The HWT was designed to facilitate common programming tasks. It has a distinct emphasis on parallel programming. The package offers three distinct functionalities:
- The maintenance of multiple program versions is enabled by means of pre-processor constructs (see Question 4). Several pre-defined default versions are available. This allows the user to keep only one original source code, and automatically generate various versions from it. The HWT generates the associated version source code in separate directories, constructs a makefile and compiles the code. The insertion of the pre-processor constructs, as well as the definition and control of the versions is left to the user.
- Automatic Relative Debugging allows the user to produce error reports by running a specific debugging version of the program (see Question 5). Automatic implies that the HWT is performing error checks without the involvement of the user, thus making it suitable for the processing of large amounts of data. Relative refers to the usage of user-specified reference data to determine the correctness of a program. Commonly these data come from another version of the program. For instance, this offers the possibility to use a serial version of a program (which is assumed to be correct) to debug a parallel version.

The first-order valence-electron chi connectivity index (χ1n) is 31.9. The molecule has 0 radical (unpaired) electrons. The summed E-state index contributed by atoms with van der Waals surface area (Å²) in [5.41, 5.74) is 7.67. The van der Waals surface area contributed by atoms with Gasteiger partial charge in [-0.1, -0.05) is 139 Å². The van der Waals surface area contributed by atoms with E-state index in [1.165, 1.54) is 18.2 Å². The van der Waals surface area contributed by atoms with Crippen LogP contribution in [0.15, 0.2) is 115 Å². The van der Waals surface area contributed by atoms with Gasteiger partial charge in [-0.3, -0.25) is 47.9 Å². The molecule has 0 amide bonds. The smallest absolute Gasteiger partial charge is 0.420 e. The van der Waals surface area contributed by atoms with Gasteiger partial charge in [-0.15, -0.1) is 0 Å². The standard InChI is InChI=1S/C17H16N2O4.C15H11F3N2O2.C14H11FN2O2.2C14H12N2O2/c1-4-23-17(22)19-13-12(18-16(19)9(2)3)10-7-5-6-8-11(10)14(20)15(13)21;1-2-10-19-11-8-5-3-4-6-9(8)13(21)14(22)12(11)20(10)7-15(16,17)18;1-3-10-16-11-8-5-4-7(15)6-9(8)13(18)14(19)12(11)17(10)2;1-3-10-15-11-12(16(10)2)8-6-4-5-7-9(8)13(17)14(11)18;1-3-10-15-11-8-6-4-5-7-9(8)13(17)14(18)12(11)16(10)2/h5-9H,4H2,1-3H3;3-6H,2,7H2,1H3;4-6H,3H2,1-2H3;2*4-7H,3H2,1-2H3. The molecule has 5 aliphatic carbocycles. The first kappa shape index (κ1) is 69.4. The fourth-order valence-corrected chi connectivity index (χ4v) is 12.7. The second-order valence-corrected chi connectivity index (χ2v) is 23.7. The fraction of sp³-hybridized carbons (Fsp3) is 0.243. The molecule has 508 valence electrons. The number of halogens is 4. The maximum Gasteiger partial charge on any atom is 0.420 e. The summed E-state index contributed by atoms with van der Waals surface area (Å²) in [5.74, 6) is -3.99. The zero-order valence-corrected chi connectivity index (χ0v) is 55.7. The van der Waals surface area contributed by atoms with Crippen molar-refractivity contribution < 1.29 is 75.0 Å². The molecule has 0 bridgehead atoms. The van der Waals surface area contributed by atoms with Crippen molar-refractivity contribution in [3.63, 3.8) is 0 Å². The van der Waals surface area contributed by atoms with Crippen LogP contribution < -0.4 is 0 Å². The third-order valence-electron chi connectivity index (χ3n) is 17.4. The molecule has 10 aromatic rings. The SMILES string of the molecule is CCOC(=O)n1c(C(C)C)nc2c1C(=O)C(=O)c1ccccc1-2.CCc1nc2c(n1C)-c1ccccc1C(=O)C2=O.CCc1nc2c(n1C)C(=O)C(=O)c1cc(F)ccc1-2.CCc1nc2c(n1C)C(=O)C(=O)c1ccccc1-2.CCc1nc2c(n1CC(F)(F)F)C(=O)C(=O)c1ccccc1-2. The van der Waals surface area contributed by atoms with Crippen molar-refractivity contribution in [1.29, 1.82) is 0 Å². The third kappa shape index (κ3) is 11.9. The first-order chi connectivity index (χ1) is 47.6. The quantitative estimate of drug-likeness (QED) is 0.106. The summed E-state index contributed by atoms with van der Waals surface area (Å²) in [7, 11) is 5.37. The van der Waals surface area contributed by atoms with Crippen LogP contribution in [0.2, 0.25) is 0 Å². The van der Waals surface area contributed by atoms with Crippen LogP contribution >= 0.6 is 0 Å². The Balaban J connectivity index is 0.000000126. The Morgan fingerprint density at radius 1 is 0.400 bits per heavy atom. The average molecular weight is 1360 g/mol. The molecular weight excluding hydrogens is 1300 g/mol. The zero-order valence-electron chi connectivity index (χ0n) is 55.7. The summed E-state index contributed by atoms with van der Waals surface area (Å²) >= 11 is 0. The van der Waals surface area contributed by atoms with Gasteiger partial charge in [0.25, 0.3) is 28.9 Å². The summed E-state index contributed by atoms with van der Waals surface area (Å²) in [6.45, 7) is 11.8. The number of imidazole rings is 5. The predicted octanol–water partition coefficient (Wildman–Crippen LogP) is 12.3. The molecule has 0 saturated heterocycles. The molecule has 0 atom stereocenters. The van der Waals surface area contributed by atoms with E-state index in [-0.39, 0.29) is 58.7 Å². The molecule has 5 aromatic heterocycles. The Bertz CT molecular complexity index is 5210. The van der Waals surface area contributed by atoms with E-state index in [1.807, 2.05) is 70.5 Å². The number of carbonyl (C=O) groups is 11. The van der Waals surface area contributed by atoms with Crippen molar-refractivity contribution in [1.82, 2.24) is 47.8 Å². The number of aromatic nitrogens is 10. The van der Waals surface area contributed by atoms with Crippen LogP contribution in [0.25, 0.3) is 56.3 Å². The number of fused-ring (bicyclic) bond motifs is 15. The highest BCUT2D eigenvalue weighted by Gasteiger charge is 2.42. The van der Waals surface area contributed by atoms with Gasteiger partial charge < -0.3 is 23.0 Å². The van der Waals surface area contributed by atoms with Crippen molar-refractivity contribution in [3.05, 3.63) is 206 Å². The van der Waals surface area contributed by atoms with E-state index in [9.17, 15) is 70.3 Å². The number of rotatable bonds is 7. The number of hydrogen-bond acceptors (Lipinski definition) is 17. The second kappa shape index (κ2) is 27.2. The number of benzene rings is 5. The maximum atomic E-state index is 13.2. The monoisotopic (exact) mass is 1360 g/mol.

- Timing facilities are supplied in the HWT in the form of a few simple routines (see Question 6). This allows the user to automatically generate tables of CPU times and speedup values. This is especially useful for the determination of scaling properties of parallel code with respect to its serial counterpart.
We discuss these main functionalities in more details below in this FAQ. Please note that for the proper usage of the HWT it is necessary to consult the User's Manual. This FAQ file is not meant as replacement.